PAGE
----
Tuesday, April 14, 2009


[what's brewing: 3 kid-size hot chocolates, extra marshmallows, not too hot]

Nearly 3 months ago we received word that 3 of the little boys in our Children’s Home were being adopted. While joy was undoubtedly surging in the hearts of their new parents in a far away land, my heart was breaking. I don’t think I was aware of the depth of love and motherly concern that I have for the children in our care until we received this news.

I felt possessive over these little darlings who brought so much joy into our daily lives – a protective possession, like a mama bear looking after her cubs. While I had no doubt that the parents who were coming to get them were wonderful individuals who would give anything for the needs of these little boys, they were a foreign entity to me that I couldn’t extend my trust to right away. I cried daily for several weeks at the thought of handing these boys over to families who would take them away, never again to be privy to their daily needs or developments.

The experience of introducing them to their new parents was one of the most intimate moments I’ve ever been allowed to observe in someone else’s life.

The gradual process of spending time together over the coming days eventually culminated in our final goodbyes as we waved and watched them drive off in the back seat of a taxi, waving out the rear window as the dust billowed up between us. I stood there for a moment, knowing that this would be my lasting memory of this experience.

The boys would spend 2 more weeks in country with their families, finalizing paperwork and preparing for the journey home, but that was goodbye for us. I have cried in bed several nights since then, wondering what the boys were thinking and feeling. I said bedtime prayers for them, asking God to give their hearts a sure sense of their new belonging in their new families and to remove any fears and doubts related to their past experiences.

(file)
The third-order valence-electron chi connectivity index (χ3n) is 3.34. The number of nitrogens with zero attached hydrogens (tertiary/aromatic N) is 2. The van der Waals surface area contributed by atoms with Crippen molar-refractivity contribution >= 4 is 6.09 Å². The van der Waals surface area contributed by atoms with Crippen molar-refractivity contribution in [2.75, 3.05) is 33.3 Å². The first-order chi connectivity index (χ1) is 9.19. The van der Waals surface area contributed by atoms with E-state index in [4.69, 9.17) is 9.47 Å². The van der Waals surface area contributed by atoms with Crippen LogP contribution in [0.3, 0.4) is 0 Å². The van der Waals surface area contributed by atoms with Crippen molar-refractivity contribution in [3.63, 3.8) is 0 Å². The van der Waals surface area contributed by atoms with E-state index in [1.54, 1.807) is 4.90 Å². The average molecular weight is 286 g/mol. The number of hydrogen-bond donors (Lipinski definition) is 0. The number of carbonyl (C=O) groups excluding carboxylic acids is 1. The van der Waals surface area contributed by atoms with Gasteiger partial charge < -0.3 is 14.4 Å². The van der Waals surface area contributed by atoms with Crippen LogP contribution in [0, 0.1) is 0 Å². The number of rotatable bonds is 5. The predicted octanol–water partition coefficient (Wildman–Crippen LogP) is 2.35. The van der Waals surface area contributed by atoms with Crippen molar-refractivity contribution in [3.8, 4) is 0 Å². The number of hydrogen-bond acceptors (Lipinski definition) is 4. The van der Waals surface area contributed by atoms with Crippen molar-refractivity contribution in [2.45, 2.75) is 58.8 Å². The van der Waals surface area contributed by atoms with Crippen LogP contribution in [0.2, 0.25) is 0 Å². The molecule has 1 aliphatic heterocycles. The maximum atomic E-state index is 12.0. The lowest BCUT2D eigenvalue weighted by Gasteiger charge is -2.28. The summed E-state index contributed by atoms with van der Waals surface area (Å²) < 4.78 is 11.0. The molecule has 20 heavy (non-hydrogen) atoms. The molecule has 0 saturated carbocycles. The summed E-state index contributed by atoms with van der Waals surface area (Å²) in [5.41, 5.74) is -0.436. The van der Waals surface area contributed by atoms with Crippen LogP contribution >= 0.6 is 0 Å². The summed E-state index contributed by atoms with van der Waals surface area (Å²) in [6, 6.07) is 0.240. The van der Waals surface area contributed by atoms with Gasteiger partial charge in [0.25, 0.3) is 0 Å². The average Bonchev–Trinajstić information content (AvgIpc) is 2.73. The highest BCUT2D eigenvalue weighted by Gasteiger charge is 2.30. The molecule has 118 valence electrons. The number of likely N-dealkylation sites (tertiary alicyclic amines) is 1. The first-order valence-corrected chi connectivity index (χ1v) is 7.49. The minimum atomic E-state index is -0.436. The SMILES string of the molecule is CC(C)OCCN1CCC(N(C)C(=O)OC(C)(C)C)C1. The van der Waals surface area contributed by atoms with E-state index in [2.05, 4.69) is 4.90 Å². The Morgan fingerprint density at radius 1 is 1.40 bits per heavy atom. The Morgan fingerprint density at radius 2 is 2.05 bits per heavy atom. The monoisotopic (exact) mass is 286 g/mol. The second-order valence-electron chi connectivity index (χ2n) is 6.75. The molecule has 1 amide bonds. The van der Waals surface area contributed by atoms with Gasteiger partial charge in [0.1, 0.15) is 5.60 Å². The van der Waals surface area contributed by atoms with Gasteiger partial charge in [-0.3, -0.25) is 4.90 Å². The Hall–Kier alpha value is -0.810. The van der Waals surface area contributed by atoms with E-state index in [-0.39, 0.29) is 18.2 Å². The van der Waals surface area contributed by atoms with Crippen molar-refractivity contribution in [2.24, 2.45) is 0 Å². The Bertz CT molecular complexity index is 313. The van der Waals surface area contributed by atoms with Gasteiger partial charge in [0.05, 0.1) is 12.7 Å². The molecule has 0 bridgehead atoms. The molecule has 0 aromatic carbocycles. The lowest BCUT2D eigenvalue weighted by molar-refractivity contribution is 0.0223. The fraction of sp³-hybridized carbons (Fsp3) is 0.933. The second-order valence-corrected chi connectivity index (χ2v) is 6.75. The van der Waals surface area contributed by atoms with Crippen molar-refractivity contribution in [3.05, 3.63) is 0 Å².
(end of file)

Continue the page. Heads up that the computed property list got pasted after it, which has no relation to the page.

This weekend Jason and I ventured down into the city center for an afternoon walk. I noticed Jason’s eyes were lighting up and I looked ahead to see one of the little boys coming down the street with his new family. He was facing the other way, hanging onto his mother like a little monkey – arms around her neck and legs around her waist. As his parents recognized us and stopped to greet us, he looked curiously at us, smiled and said hello. As Jason managed the conversation, I was captivated by the way the little boy from our Home stayed completely focused on his new mother. He smiled at us, but did not reach out for us. His eyes lit up and he laughed as we spoke with him, but he never once loosened his grip on his mother’s neck.

We eventually went our separate ways and my vision was blurred with tears.

Jason wrapped his arm around me and offered his support, “I know it’s hard to see him and know he’s leaving us.”

He was right, but that wasn’t the true source of my tears. I found my voice enough to express my overwhelming shock at how attached this dear little boy was to his new family already. Sure the future would hold many more adjustments as far as attachment was concerned, but I couldn’t believe how confident he was in the arms of his new mother.